“Mental causation as emergent causation”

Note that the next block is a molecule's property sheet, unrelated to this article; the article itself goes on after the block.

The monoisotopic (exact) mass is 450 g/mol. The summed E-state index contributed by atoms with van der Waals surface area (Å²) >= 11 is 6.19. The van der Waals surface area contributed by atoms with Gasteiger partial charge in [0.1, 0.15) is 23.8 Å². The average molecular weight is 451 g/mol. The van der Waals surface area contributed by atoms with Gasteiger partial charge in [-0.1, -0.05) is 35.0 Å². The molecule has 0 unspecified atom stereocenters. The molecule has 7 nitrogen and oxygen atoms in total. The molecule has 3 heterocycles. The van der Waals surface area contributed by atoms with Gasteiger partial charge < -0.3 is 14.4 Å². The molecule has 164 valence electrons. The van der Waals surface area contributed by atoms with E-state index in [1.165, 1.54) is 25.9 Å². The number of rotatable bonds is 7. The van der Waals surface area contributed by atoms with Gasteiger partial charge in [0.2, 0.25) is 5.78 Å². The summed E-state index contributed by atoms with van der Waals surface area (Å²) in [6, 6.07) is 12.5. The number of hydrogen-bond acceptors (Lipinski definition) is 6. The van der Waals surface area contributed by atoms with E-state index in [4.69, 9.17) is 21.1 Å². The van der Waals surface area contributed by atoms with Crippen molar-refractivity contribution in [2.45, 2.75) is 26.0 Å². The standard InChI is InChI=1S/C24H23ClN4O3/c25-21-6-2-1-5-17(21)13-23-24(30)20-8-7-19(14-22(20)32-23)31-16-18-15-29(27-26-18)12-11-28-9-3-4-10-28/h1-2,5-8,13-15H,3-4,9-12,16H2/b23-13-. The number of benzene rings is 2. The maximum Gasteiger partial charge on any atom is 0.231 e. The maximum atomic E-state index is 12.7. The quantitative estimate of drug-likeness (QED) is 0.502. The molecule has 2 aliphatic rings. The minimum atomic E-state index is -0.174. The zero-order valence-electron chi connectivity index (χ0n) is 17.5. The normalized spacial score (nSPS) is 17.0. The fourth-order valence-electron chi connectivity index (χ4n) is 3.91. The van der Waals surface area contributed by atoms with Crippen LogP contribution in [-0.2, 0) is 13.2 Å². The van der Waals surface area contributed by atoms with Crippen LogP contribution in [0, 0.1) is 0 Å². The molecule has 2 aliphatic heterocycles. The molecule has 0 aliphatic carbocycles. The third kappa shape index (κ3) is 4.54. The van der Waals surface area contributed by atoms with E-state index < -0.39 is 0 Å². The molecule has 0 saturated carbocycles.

Although some theorists interested in the nature of dynamical systems and the appearance of non-reducible, higher level (that is, emergent) properties in a physical world, have suggested some possible avenues for understanding the downward causal interaction that is implied by the occurrence of emergent causal processes, there has not been any effort to systematically articulate its basic structure. I develop this articulation through the elucidation of a relevant example: the appearance and interaction of two different levels of painful experiences. I describe the neurological nociceptive subsystems, namely, the discriminative and the affective nociceptive neural structures, which are the neural mechanisms (realizers) of two different and corresponding nociceptive experiences: the discriminative and affective nociceptive experiences. I develop the conceptual articulation of the causal dynamics that structure the interaction between this level of separated (discriminative and affective) nociceptive experiences, and the level of our normal and unitary experience of pain. The purpose of this work is to show that we can have a very satisfactory, scientifically and conceptually well-informed response to the reiterated criticisms that contemporary reductionist philosophers (e.g., Jaegwon Kim, David Lewis, David Armstrong, Brian McLaughlin, David Papineau, and Frank Jackson, among others) have developed of the non-reductive physicalist explanation of mental causation.